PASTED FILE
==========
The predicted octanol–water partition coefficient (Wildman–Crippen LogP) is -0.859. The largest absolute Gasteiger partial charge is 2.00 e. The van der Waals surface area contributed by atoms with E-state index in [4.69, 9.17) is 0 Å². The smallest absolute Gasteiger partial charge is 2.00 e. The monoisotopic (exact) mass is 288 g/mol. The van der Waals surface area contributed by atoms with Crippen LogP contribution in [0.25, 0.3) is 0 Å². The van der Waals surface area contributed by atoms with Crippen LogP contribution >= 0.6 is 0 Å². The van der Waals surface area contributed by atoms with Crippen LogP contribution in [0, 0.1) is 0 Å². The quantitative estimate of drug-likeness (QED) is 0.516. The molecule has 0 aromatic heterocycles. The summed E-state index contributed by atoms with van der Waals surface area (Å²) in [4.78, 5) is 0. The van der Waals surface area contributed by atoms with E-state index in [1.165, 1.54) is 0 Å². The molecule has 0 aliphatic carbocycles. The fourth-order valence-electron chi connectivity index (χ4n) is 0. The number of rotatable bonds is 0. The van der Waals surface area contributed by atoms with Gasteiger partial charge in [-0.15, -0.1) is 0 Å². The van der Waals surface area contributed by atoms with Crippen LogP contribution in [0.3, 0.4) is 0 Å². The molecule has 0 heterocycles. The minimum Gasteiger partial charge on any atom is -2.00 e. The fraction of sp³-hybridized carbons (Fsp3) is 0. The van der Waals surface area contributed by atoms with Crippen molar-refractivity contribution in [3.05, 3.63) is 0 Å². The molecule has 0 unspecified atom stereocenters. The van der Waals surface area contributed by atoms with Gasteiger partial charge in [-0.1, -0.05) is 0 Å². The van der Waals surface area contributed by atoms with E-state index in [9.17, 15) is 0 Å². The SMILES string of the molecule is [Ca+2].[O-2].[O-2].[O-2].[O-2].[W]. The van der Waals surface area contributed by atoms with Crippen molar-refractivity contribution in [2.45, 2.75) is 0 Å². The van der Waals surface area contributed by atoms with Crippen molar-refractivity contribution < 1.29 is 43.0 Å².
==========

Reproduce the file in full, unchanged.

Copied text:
The predicted octanol–water partition coefficient (Wildman–Crippen LogP) is -0.859. The largest absolute Gasteiger partial charge is 2.00 e. The van der Waals surface area contributed by atoms with E-state index in [4.69, 9.17) is 0 Å². The smallest absolute Gasteiger partial charge is 2.00 e. The monoisotopic (exact) mass is 288 g/mol. The van der Waals surface area contributed by atoms with Crippen LogP contribution in [0.25, 0.3) is 0 Å². The van der Waals surface area contributed by atoms with Crippen LogP contribution >= 0.6 is 0 Å². The van der Waals surface area contributed by atoms with Crippen LogP contribution in [0, 0.1) is 0 Å². The quantitative estimate of drug-likeness (QED) is 0.516. The molecule has 0 aromatic heterocycles. The summed E-state index contributed by atoms with van der Waals surface area (Å²) in [4.78, 5) is 0. The van der Waals surface area contributed by atoms with E-state index in [1.165, 1.54) is 0 Å². The molecule has 0 aliphatic carbocycles. The fourth-order valence-electron chi connectivity index (χ4n) is 0. The number of rotatable bonds is 0. The van der Waals surface area contributed by atoms with Gasteiger partial charge in [-0.15, -0.1) is 0 Å². The van der Waals surface area contributed by atoms with Crippen LogP contribution in [0.3, 0.4) is 0 Å². The molecule has 0 heterocycles. The minimum Gasteiger partial charge on any atom is -2.00 e. The fraction of sp³-hybridized carbons (Fsp3) is 0. The van der Waals surface area contributed by atoms with Crippen molar-refractivity contribution in [3.05, 3.63) is 0 Å². The molecule has 0 unspecified atom stereocenters. The van der Waals surface area contributed by atoms with Gasteiger partial charge in [-0.1, -0.05) is 0 Å². The van der Waals surface area contributed by atoms with E-state index in [9.17, 15) is 0 Å². The SMILES string of the molecule is [Ca+2].[O-2].[O-2].[O-2].[O-2].[W]. The van der Waals surface area contributed by atoms with Crippen molar-refractivity contribution in [2.45, 2.75) is 0 Å². The van der Waals surface area contributed by atoms with Crippen molar-refractivity contribution < 1.29 is 43.0 Å².